Discernment: A Call within a Call

silhouette-691522_1280Many women saints—like Jane Frances de Chantal, Elizabeth of Hungary,  Rita of Cascia, and today’s saint, Elizabeth Ann Seton—were wives and mothers who, after the death of their husbands, entered religious life. They did so after a period of grieving, discernment, and taking care of their children.  Their midlife discernment of God’s call to enter religious life was dramatic.

Whether or not we face such dramatic change in our life circumstances, we may still receive a new call from God that transforms our lives into something new: “a call within a call.”

“A Call within a Call”

Born the youngest child of her parents, she lost her father when she was eight years old. By the time she was twelve, she felt the call to become a missionary. When she turned 18, she left behind her beloved family and traveled to a foreign country to join a missionary community of teaching sisters. A year later she was sent as a missionary to another country, professed her vows, became a teacher and eventually principal of the school where she taught. Loved by her students, she experienced great joy as a religious sister and was respected by her community for her profound spirit of prayer, generosity, and compassion.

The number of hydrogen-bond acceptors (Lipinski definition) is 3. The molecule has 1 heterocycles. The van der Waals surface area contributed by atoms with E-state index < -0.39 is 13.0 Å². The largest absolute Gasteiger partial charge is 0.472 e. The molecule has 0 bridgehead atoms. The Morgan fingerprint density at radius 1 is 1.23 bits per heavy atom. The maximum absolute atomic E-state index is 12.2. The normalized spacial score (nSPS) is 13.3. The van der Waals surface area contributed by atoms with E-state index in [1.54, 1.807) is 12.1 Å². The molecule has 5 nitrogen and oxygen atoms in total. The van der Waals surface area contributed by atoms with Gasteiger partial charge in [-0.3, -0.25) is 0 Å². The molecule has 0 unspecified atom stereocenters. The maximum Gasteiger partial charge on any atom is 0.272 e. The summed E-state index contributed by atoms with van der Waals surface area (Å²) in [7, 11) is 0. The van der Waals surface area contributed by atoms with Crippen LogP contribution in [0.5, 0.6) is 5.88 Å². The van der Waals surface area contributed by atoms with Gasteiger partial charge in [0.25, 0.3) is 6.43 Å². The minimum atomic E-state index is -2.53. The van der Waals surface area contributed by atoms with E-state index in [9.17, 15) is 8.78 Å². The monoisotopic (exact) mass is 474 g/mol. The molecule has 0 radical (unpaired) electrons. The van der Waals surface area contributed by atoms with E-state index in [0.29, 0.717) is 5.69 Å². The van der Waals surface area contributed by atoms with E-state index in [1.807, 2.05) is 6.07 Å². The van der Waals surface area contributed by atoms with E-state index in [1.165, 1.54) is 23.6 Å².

When she was thirty-six, on her way to making her annual retreat, she received another inspiration from God, what she called “a call within a call.” During her retreat and afterwards during her prayer, she became urgently convinced that Jesus was calling her to radiate his love in a new mission to those in the slums. She shared her inspiration with her spiritual director and her superior. Although eager to begin, she waited obediently for two long years for the Church to confirm her inspiration and new mission. Finally, she began her new mission all alone, choosing to wear the native dress of the local women rather than a traditional religious habit. She had to learn by trial and error how to best help the people in the slums, always seeking to discover Jesus in the unwanted, the unloved, and the uncared for.